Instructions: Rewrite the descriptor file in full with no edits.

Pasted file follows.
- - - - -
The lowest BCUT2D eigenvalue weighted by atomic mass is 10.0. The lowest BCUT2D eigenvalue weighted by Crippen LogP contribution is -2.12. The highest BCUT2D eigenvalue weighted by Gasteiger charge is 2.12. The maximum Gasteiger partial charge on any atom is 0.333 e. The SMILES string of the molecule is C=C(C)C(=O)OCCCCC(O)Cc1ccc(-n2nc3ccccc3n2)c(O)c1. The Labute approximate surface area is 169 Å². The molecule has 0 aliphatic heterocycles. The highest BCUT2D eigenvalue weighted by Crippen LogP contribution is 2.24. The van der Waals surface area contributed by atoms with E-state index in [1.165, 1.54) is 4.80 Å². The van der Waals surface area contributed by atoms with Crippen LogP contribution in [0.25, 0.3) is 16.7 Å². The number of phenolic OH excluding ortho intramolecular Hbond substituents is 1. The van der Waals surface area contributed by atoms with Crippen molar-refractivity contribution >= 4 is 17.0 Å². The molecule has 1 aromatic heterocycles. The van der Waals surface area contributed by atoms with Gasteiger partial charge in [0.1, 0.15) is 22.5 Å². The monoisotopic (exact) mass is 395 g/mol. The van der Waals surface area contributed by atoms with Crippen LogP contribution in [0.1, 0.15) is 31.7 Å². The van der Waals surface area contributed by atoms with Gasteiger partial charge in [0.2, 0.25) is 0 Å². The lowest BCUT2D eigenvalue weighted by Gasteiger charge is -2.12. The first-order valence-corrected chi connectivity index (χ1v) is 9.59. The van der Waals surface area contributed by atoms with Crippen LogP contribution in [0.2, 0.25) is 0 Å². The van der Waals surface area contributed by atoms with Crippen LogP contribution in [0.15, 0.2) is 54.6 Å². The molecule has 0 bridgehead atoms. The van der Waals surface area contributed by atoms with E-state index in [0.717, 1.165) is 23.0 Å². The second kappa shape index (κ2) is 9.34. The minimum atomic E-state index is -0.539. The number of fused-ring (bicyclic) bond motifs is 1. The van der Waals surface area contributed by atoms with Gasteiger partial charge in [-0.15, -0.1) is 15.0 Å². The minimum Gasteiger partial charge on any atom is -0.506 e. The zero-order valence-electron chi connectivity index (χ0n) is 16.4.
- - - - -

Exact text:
The lowest BCUT2D eigenvalue weighted by atomic mass is 10.0. The lowest BCUT2D eigenvalue weighted by Crippen LogP contribution is -2.12. The highest BCUT2D eigenvalue weighted by Gasteiger charge is 2.12. The maximum Gasteiger partial charge on any atom is 0.333 e. The SMILES string of the molecule is C=C(C)C(=O)OCCCCC(O)Cc1ccc(-n2nc3ccccc3n2)c(O)c1. The Labute approximate surface area is 169 Å². The molecule has 0 aliphatic heterocycles. The highest BCUT2D eigenvalue weighted by Crippen LogP contribution is 2.24. The van der Waals surface area contributed by atoms with E-state index in [1.165, 1.54) is 4.80 Å². The van der Waals surface area contributed by atoms with Crippen LogP contribution in [0.25, 0.3) is 16.7 Å². The number of phenolic OH excluding ortho intramolecular Hbond substituents is 1. The van der Waals surface area contributed by atoms with Crippen molar-refractivity contribution >= 4 is 17.0 Å². The molecule has 1 aromatic heterocycles. The van der Waals surface area contributed by atoms with Gasteiger partial charge in [0.1, 0.15) is 22.5 Å². The monoisotopic (exact) mass is 395 g/mol. The van der Waals surface area contributed by atoms with Crippen LogP contribution in [0.1, 0.15) is 31.7 Å². The van der Waals surface area contributed by atoms with Gasteiger partial charge in [0.2, 0.25) is 0 Å². The lowest BCUT2D eigenvalue weighted by Gasteiger charge is -2.12. The first-order valence-corrected chi connectivity index (χ1v) is 9.59. The van der Waals surface area contributed by atoms with Crippen LogP contribution in [0.2, 0.25) is 0 Å². The van der Waals surface area contributed by atoms with Crippen LogP contribution in [0.15, 0.2) is 54.6 Å². The molecule has 0 bridgehead atoms. The van der Waals surface area contributed by atoms with E-state index in [0.717, 1.165) is 23.0 Å². The second kappa shape index (κ2) is 9.34. The minimum atomic E-state index is -0.539. The number of fused-ring (bicyclic) bond motifs is 1. The van der Waals surface area contributed by atoms with Gasteiger partial charge in [-0.15, -0.1) is 15.0 Å². The minimum Gasteiger partial charge on any atom is -0.506 e. The zero-order valence-electron chi connectivity index (χ0n) is 16.4.